A recent real world study has found that giving immunotherapy to previously untreated kidney cancer patients or stereotactic radiotherapy or surgery (focal therapy) improved overall survival time for patients with spread of their cancer to the brain (brain metastases).

In this real world study of 389 patients with brain metastases, overall survival time was nearly two years and nine months for patients who were treated with immunotherapy combinations, compared with nearly one year and eight months for patients treated with a tyrosine kinase inhibitor (TKI). For patients treated with stereotactic radiotherapy or surgery to remove metastases from the brain (neurosurgery), overall survival time was double that of patients who had whole brain radiotherapy alone or no focal therapy (31.4 compared to 16.5 months).

There was a 51% reduction in the risk of death with immunotherapy compared to TKI treatments. With stereotactic radiotherapy or neurosurgery there was a 52% lower risk of death compared with whole brain radiotherapy alone or no focal therapy.

The study included patients who were treated with the following immunotherapy combinations as a first treatment: nivolumab/ipilimumab, pembrolizumab/axitinib, avelumab/axitinib, nivolumab/cabozantinib, pembrolizumab/lenvatinib, or atezolizumab/bevacizumab or the following TKIs: sunitinib or pazopanib.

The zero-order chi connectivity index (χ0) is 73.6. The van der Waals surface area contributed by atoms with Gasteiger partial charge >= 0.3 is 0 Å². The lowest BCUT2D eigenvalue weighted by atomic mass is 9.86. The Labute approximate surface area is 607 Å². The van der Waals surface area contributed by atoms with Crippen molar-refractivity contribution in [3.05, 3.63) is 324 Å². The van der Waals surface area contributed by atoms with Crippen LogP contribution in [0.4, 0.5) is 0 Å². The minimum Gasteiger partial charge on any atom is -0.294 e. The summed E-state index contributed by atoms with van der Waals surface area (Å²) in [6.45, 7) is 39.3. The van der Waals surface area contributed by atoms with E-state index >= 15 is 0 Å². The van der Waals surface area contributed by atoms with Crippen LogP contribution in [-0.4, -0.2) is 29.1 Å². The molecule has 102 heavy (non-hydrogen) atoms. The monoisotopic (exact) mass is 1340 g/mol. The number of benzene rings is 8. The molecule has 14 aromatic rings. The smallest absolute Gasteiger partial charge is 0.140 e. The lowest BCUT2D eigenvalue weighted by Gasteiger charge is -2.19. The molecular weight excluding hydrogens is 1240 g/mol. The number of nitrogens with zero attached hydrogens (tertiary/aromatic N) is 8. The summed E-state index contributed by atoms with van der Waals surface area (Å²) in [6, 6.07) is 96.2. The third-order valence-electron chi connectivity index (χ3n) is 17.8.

“This is a very important study and highlights that this patient population should be considered as the focus of future innovative clinical trials, and there definitely should not be an exclusion simply because they are not anticipated to have a favourable outcome,” said Dr Philippe E. Spiess, assistant chief of surgical services and high-volume kidney cancer surgeon at the Moffitt Cancer Center in Tampa, Florida. “Up until this point, these patients were never eligible for clinical trial participation, as it was thought they would do poorly, but now with promising outcomes with new treatment combinations along with site-directed brain radiation, our clinical approach to these patients needs to adapt to one offering more hope and personalisation.”

However, the study was limited by its retrospective design and absence of data on PD-L1 receptors or spread of the cancer within and outside the brain. The findings from this study are biased because the selection of patients was in favour of those who were suitable for stereotactic radiotherapy or neurosurgery, whereas those who were unable to receive these treatments due to the presence of more or larger tumours might have been steered toward whole brain radiotherapy.

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